Reverse Engineering for Malware Analysis
Malware refers to malicious software—including viruses, ransomware, and spyware—that requires the process of reverse engineering to understand what it does, what it impacts, and how to remove it.
In recent years, we have learned just how costly malware attacks—such as the WannaCry ransomware attack from 2017—can be. Malicious actors, including nation states, can use malware to target the Department of Defense (DoD) and other government agencies, as well as the networks of critical U.S. infrastructure. Attackers conduct these kinds of cyber attacks to disrupt operations, destroy data, and steal intellectual property.
Malware also affects industry on a large scale. Data breaches that result from malware attacks have occurred in retail, health care, education, financial services, and manufacturing. And the cost of dealing with malware for both business and consumers is rising.
Removing malware from an infected network is usually a time-consuming and complex manual process that requires specialized reverse-engineering skills. Reverse engineering is the means by which we analyze how malware works and what it does so we can remove it. The way malware is built, however, poses significant challenges for reverse engineering.
Research in malware that identifies malware families and design similarities can lead to the automation of malware analysis tasks. With automation, we can speed up how quickly we learn about how malware behaves so we can grapple with the quantity and variety of malware currently in circulation.
Automating Malware Analysis for Faster Response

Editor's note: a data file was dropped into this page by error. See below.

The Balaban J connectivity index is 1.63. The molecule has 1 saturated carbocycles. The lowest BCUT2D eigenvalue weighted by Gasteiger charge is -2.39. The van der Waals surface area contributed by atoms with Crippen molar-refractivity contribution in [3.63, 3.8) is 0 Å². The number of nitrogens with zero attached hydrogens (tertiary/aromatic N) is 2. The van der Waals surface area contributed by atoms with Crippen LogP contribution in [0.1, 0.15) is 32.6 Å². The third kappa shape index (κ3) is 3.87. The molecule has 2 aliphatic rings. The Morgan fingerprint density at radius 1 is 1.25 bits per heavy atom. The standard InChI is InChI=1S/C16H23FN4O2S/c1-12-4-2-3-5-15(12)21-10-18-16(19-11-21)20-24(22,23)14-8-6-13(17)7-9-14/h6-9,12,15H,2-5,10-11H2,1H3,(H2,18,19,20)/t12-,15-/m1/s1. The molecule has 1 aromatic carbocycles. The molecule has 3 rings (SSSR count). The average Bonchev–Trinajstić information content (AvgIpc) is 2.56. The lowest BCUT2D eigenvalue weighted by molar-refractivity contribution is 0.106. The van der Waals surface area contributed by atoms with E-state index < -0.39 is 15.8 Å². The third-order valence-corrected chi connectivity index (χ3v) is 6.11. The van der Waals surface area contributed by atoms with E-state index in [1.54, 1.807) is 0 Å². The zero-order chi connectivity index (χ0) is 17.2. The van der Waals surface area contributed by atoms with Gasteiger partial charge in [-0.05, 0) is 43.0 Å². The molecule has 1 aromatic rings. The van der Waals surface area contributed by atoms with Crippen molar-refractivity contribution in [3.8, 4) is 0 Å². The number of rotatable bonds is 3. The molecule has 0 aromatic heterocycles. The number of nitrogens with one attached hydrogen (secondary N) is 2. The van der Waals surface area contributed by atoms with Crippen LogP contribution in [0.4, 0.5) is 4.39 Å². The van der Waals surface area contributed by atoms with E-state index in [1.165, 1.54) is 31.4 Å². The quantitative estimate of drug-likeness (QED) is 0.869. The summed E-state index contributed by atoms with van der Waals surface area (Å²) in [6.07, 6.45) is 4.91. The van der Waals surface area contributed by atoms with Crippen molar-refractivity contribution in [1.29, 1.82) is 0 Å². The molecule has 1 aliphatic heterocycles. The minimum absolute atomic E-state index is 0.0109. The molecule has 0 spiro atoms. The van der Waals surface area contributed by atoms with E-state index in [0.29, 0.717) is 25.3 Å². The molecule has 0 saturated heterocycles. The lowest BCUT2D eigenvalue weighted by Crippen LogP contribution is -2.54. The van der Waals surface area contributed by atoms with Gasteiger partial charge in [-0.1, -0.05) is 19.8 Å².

The SEI has been collecting malware in a repository called the Artifact Catalog since2001 to support malware analysis research. Over the years, the SEI has sped up the collection of data in the Artifact Catalog exponentially, and we have been successful in using that data to help government sponsors understand the threats posed by individual malware samples as well as families of malicious code.
The SEI has innovated new ways of analyzing and visualizing malware to increase how quickly and efficiently analysts can find and remove it from their organizations’ systems before it results in data breaches or other damage. One such innovation is the development of Pharos, an automated tool that provides human analysts with the information they need to make design-level similarity decisions. Pharos drastically reduces the time required to compare malware design patterns. Analysts have successfully used the Pharos toolset since 2015 to automatically reverse engineer binaries, which are the files available in malware.
What We Offer
Rhiannon Weaver discusses how a small subset of features from dynamic malware analysis can help to uncover possible relationships among files and to direct static reverse engineering efforts.
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Our Vision for the Future
The SEI continues to update its toolsets to help analysts quickly and effectively remove malware. We continue to evolve the design pattern matching capability and conduct more experiments on pattern variation in malware. Future work will also apply the capability to recognize complex libraries, such as the standard C++ library in binary programs.
For more information about the future of work in malware at the SEI, sign up for our blog.